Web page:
For over a quarter of a century, Coleen Cusack has defended those accused of wrongdoing by the government and has pursued principled advocacy to make changes to the law and to improve our community. Ms. Cusack wears many hats (and shoes) as a criminal defense attorney, policy advocate, professor, curriculum developer and mother.
As a private attorney, Ms. Cusack has represented persons charged with infractions, misdemeanors and felonies in state and federal court at the administrative, trial and appellate levels. Throughout the years, Ms. Cusack has also accepted court-appointed misdemeanors and appeals in state court and court-appointed felony prosecutions in federal court.
During her legal studies, Ms. Cusack was a writer and editor for Law Review and, represented her school nationally on the National Appellate Advocacy Competition team, placing third. Ms. Cusack was a judicial extern for Presiding Judge Kremer of the Fourth District Court of Appeal where she drafted memoranda opinions and screened habeas filings.
In 1993, Ms. Cusack participated in class action litigation which compelled the California Bureau of Prisons to provide due process in its parole revocation proceedings. In 1999, Ms. Cusack filed a 15-page motion in limine that rhymed and presented the opening statement in the bank fraud case in rhyme.
In 2001, Ms. Cusack with Attorney Arthur Tait successfully challenged the Red Light Photo Enforcement Program resulting in the suspension, reform and ultimate termination of the program and the dismissal of over 400 clients’ cases. Ms. Cusack has testified before the California Senate and was responsible for enacting legislation that regulated companies engaged in the operation of camera enforcement technology. Ms. Cusack’s closing argument and research was cited and relied upon by then-House Majority leader Dick Armey (R-Tx).
In 2003, Ms. Cusack was hired to write the criminal justice curriculum for University of Phoenix for use in their nationwide undergraduate degree program. Also, in that same year, Ms. Cusack represented a dozen police officers from Mt. Arlington, NJ and through her policy advocacy, prevented their small department from being disbanded and outsourced to neighboring jurisdictions.
From 2005 – 2007, Ms. Cusack served as the Bail Project Director, a government-funded project, where she trained and supervised law students to interview inmates charged with felonies immediately after they were booked into jail and then appear on their behalf at a subsequent bail hearing to argue for a reduction of bail in suitable cases. From 2014 – 2017, Ms. Cusack served as the Supervising Attorney for the Pro Bono Traffic Court Clinic, an experiential learning opportunity for law students to practice their criminal defense advocacy while representing, for free, persons charged with infractions.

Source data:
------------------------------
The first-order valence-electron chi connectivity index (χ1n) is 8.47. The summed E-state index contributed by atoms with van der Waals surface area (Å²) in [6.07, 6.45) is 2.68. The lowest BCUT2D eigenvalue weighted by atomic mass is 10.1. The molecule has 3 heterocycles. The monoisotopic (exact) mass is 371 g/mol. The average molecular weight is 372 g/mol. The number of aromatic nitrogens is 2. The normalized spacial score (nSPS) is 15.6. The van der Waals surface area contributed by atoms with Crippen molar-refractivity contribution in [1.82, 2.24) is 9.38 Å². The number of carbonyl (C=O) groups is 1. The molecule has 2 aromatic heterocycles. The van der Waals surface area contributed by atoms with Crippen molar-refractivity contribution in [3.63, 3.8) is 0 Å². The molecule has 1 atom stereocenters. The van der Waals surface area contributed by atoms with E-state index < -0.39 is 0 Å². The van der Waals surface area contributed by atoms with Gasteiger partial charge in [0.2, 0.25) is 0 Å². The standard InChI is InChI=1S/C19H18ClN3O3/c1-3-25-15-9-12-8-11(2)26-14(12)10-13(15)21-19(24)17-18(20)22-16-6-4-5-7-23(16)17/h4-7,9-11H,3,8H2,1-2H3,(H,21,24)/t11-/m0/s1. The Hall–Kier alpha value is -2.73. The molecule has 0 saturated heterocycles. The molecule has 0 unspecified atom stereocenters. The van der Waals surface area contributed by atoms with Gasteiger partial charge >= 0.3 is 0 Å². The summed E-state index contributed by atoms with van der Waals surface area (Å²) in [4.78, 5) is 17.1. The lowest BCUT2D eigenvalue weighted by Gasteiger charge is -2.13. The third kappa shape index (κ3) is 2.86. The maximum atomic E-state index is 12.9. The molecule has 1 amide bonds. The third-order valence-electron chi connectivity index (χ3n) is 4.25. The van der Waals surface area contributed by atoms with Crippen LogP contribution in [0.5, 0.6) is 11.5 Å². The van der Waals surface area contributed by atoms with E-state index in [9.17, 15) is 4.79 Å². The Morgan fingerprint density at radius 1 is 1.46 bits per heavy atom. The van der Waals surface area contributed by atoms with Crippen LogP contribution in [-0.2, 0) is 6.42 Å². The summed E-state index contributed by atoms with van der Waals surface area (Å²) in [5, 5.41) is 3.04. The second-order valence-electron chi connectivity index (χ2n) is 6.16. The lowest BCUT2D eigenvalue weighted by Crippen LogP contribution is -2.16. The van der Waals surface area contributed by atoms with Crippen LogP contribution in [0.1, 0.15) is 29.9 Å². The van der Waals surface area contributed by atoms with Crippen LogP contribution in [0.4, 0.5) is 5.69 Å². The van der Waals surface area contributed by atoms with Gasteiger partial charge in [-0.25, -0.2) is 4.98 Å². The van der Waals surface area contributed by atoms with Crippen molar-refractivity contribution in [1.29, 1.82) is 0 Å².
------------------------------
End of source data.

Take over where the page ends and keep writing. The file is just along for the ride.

In 2017, Ms. Cusack launched a challenge to City of San Diego Municipal Ordinances that, individually and together, acted to criminalize homeless persons for their status as unsheltered. In conjunction with this litigation, Ms. Cusack secured the exoneration of her wrongfully convicted client and pursued consequences for the police officer who was determined to have testified falsely in the proceedings.
Ms. Cusack is a Know-Your-Rights trainer and Constitution Day presenter with the San Diego American Civil Liberties Union, a legal observer with National Lawyers Guild, a community advocate with Planned Parenthood and a member of San Diego Housing Emergency Alliance. When she is not tirelessly advocating for social justice, Ms. Cusack competes in chess, performs stand-up comedy and sings karaoke.
"Having never been in trouble with the law before I was very frightened. Not able to request referrals from anyone I knew personally because of the embarrassment, I turned to the internet. Thomas Matthews has a website that seemed to..."